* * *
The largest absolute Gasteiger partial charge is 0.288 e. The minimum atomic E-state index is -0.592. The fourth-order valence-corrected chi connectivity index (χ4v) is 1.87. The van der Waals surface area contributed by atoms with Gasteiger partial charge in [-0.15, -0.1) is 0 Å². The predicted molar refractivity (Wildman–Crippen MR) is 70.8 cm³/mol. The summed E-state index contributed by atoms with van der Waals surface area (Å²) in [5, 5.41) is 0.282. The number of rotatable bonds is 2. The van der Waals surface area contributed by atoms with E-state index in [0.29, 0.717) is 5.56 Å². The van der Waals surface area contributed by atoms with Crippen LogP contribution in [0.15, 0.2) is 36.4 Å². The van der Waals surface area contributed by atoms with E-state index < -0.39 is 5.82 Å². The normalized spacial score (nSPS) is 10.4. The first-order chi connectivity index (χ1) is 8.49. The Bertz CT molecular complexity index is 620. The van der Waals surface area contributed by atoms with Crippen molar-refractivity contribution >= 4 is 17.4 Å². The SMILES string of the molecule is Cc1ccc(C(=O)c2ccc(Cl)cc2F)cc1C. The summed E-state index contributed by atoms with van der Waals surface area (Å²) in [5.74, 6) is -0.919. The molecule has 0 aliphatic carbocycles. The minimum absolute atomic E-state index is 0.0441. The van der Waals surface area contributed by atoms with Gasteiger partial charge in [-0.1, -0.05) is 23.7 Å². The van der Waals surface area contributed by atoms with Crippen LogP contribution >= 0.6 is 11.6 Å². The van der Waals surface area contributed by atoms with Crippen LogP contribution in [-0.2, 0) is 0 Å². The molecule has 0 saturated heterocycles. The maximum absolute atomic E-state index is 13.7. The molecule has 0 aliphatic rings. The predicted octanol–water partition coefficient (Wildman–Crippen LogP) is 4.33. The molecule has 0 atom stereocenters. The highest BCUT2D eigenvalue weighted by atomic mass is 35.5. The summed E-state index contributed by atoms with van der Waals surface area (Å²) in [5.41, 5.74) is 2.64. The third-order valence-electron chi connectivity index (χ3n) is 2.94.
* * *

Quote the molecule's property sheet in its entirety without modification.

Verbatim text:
The largest absolute Gasteiger partial charge is 0.288 e. The minimum atomic E-state index is -0.592. The fourth-order valence-corrected chi connectivity index (χ4v) is 1.87. The van der Waals surface area contributed by atoms with Gasteiger partial charge in [-0.15, -0.1) is 0 Å². The predicted molar refractivity (Wildman–Crippen MR) is 70.8 cm³/mol. The summed E-state index contributed by atoms with van der Waals surface area (Å²) in [5, 5.41) is 0.282. The number of rotatable bonds is 2. The van der Waals surface area contributed by atoms with E-state index in [0.29, 0.717) is 5.56 Å². The van der Waals surface area contributed by atoms with Crippen LogP contribution in [0.15, 0.2) is 36.4 Å². The van der Waals surface area contributed by atoms with E-state index < -0.39 is 5.82 Å². The normalized spacial score (nSPS) is 10.4. The first-order chi connectivity index (χ1) is 8.49. The Bertz CT molecular complexity index is 620. The van der Waals surface area contributed by atoms with Crippen molar-refractivity contribution >= 4 is 17.4 Å². The SMILES string of the molecule is Cc1ccc(C(=O)c2ccc(Cl)cc2F)cc1C. The summed E-state index contributed by atoms with van der Waals surface area (Å²) in [5.74, 6) is -0.919. The molecule has 0 aliphatic carbocycles. The minimum absolute atomic E-state index is 0.0441. The van der Waals surface area contributed by atoms with Gasteiger partial charge in [-0.1, -0.05) is 23.7 Å². The van der Waals surface area contributed by atoms with Crippen LogP contribution >= 0.6 is 11.6 Å². The van der Waals surface area contributed by atoms with Crippen LogP contribution in [-0.2, 0) is 0 Å². The molecule has 0 saturated heterocycles. The maximum absolute atomic E-state index is 13.7. The molecule has 0 aliphatic rings. The predicted octanol–water partition coefficient (Wildman–Crippen LogP) is 4.33. The molecule has 0 atom stereocenters. The highest BCUT2D eigenvalue weighted by atomic mass is 35.5. The summed E-state index contributed by atoms with van der Waals surface area (Å²) in [5.41, 5.74) is 2.64. The third-order valence-electron chi connectivity index (χ3n) is 2.94.